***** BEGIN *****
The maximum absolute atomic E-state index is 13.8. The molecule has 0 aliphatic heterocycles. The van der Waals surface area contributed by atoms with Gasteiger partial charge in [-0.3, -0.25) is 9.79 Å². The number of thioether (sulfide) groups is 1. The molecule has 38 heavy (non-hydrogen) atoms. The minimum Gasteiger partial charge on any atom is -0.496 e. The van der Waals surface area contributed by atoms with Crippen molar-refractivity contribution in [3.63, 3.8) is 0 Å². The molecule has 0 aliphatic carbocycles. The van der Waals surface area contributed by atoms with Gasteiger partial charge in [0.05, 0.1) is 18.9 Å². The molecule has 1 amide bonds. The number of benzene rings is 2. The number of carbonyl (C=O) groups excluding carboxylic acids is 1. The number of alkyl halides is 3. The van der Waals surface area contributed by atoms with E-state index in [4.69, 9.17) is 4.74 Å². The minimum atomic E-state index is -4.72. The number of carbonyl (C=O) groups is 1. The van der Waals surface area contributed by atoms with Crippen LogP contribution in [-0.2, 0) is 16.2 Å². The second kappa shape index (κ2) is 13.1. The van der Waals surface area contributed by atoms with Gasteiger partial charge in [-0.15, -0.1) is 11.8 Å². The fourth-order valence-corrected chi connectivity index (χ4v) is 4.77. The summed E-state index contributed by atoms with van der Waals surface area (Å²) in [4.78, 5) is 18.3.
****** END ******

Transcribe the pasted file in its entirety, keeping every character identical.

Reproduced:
The maximum absolute atomic E-state index is 13.8. The molecule has 0 aliphatic heterocycles. The van der Waals surface area contributed by atoms with Gasteiger partial charge in [-0.3, -0.25) is 9.79 Å². The number of thioether (sulfide) groups is 1. The molecule has 38 heavy (non-hydrogen) atoms. The minimum Gasteiger partial charge on any atom is -0.496 e. The van der Waals surface area contributed by atoms with Crippen molar-refractivity contribution in [3.63, 3.8) is 0 Å². The molecule has 0 aliphatic carbocycles. The van der Waals surface area contributed by atoms with Gasteiger partial charge in [0.05, 0.1) is 18.9 Å². The molecule has 1 amide bonds. The number of benzene rings is 2. The number of carbonyl (C=O) groups excluding carboxylic acids is 1. The number of alkyl halides is 3. The van der Waals surface area contributed by atoms with E-state index in [4.69, 9.17) is 4.74 Å². The minimum atomic E-state index is -4.72. The number of carbonyl (C=O) groups is 1. The van der Waals surface area contributed by atoms with Crippen LogP contribution in [-0.2, 0) is 16.2 Å². The second kappa shape index (κ2) is 13.1. The van der Waals surface area contributed by atoms with Gasteiger partial charge in [-0.15, -0.1) is 11.8 Å². The fourth-order valence-corrected chi connectivity index (χ4v) is 4.77. The summed E-state index contributed by atoms with van der Waals surface area (Å²) in [4.78, 5) is 18.3.